Pediatric Carbamazepine Toxicity Workup
- Author: Muhammad Waseem, MD, MS; Chief Editor: Timothy E Corden, MD more...
The workup in a patient with suspected carbamazepine poisoning should include appropriate comprehensive serum and urine drug screening, plus analysis of the following:
Alcohol level, if alcohol toxicity is suspected, particularly in adolescents
Serum electrolyte levels, including glucose, calcium, magnesium, phosphate, serum bicarbonate, BUN, and serum creatinine levels
Liver function tests, because elevated liver enzyme levels, hepatitis, and hyperammonemia may be noted with chronic toxicity
Serum drug testing should be based on the history of ingestion and/or the patient’s toxidrome.
A serum and urine drug screen may not detect carbamazepine; therefore, the serum carbamazepine level should also be determined if the patient has access to carbamazepine. Structural similarity between carbamazepine and tricyclic antidepressants (TCAs) may cause false-positive results with immunoassay for TCAs. Patients who are taking carbamazepine should have therapeutic drug monitoring using serum carbamazepine levels.
Because carbamazepine absorption varies, the serum concentration may not peak for as long as 24-72 hours. With controlled-release formulation, levels may continue to rise until 4 days postingestion. In fact, the initial carbamazepine level may be misleading. For this reason, serial measurements documenting a declining carbamazepine level and prolonged observation are recommended when managing these overdoses.
Initial serum levels of more than 35 mg/L (127 µmol/L) suggest serious toxicity. However, lower initial serum levels do not necessarily indicate a benign course and the patient still needs to be closely monitored for signs and symptoms of significant toxicity.
The serum concentration may not always directly correlate with the clinical picture. The severity of toxicity is assessed on the basis of the clinical status and not only the serum carbamazepine concentration.
Toxicity may result from carbamazepine itself or its active epoxide metabolite. However, measuring epoxide levels along with the carbamazepine level provides no additional advantage.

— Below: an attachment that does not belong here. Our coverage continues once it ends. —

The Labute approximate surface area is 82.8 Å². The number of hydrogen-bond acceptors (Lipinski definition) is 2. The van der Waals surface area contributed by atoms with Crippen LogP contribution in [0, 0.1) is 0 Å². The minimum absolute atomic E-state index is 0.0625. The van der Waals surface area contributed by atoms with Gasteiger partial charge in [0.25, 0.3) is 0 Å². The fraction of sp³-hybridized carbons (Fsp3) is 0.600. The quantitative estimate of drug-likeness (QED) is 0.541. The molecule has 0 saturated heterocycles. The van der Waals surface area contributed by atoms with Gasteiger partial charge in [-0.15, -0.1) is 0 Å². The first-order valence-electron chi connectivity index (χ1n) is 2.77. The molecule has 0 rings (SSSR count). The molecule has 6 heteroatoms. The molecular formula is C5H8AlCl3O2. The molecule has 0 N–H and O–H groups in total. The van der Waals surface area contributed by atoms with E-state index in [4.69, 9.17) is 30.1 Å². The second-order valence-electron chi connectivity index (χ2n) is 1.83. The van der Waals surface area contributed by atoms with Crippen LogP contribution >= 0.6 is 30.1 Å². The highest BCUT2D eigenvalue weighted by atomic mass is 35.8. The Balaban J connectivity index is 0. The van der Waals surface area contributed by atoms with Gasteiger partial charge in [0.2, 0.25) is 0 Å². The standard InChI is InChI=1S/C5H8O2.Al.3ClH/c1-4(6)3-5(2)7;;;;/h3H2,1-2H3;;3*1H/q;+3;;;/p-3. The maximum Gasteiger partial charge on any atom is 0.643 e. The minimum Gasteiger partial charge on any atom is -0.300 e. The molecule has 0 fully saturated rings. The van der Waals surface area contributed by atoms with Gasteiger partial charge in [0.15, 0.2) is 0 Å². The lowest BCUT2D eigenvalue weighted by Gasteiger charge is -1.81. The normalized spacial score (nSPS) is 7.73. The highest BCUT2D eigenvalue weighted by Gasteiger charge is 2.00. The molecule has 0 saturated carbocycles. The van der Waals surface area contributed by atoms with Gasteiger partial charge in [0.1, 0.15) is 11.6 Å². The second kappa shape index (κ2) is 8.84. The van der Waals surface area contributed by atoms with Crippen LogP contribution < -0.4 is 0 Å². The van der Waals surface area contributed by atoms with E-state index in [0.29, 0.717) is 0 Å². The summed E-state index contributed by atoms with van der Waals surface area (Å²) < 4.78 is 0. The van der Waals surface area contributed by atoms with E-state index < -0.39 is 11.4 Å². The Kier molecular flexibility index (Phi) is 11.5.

The complete blood cell count (CBC) with a differential should be obtained.
Although in utero exposure to carbamazepine has not been associated with adverse neuropsychological function, it has been associated with reduced verbal abilities.Therefore, a urine pregnancy test should be obtained on adolescent girls and if they are pregnant they should be counseled as to the possible effects of carbamazepine on the development of the fetus.
With acute carbamazepine toxicity, ultrasonography may reveal chemical pancreatitis. These patients may have no accompanying pain or other signs and symptoms.
Other tests to consider include the following:
Perform a 12-lead ECG in patients with suspected poisoning.
Continuous EEG recordings in a case with unconsciousness, absent brainstem reflexes, and stimulus-sensitive multifocal myoclonus revealed a burst-suppression pattern, with bursts containing only generalized spikes accompanying myoclonic activity.  After treatment, EEG became more continuous and rhythmic without epileptiform discharges and with declining serum carbamazepine levels.
Carbamazepine is incorporated and retained in hair, depending on the blood levels. Sectional hair analysis helps investigators determine if chronic poisoning is an issue. 
Mowry JB, Spyker DA, Brooks DE, McMillan N, Schauben JL. 2014 Annual Report of the American Association of Poison Control Centers' National Poison Data System (NPDS): 32nd Annual Report. Clin Toxicol (Phila). 2015 Dec. 53 (10):962-1147. [Medline]. [Full Text].
Brodie MJ, Mintzer S, Pack AM, Gidal BE, Vecht CJ, Schmidt D. Enzyme induction with antiepileptic drugs: cause for concern?. Epilepsia. 2013 Jan. 54(1):11-27. [Medline].
Davis AR, Westhoff CL, Stanczyk FZ. Carbamazepine coadministration with an oral contraceptive: effects on steroid pharmacokinetics, ovulation, and bleeding. Epilepsia. 2011 Feb. 52(2):243-7. [Medline]. [Full Text].
Darwish M, Bond M, Yang R, Hellriegel ET, Robertson P Jr. Evaluation of the potential for pharmacokinetic drug-drug interaction between armodafinil and carbamazepine in healthy adults. Clin Ther. 2015 Feb 1. 37 (2):325-37. [Medline].
Li ZH, Zlabek V, Velisek J, et al. Acute toxicity of carbamazepine to juvenile rainbow trout (Oncorhynchus mykiss): effects on antioxidant responses, hematological parameters and hepatic EROD. Ecotoxicol Environ Saf. March 2011. 74(3):319-27. [Medline].
Litovitz TL, Klein-Schwartz W, White S, Cobaugh DJ, Youniss J, Omslaer JC, et al. 2000 Annual report of the American Association of Poison Control Centers Toxic Exposure Surveillance System. Am J Emerg Med. 2001 Sep. 19(5):337-95. [Medline].
Bronstein AC, Spyker DA, Cantilena LR Jr, Green JL, Rumack BH, Heard SE. 2007 Annual Report of the American Association of Poison Control Centers' National Poison Data System (NPDS): 25th Annual Report. Clin Toxicol (Phila). 2008 Dec. 46(10):927-1057. [Medline].
Dogan M, Yilmaz C, Temel H, Çaksen H, Taskin G. A case of carbamazepine intoxication in a young boy. J Emerg Med. 2010 Nov. 39(5):655-6. [Medline].
Narita H, Ozawa T, Nishiyama T, et al. An atypical case of fulminant interstitial pneumonitis induced by carbamazepine. Curr Drug Saf. 2009 Jan. 4(1):30-3. [Medline].
Celik IE, Akyel A, Colgecen M, Ozeke O. A rare cause of 2:1 atrioventricular block: carbamazepine. Am J Emerg Med. 2015 Oct. 33 (10):1541.e3-4. [Medline].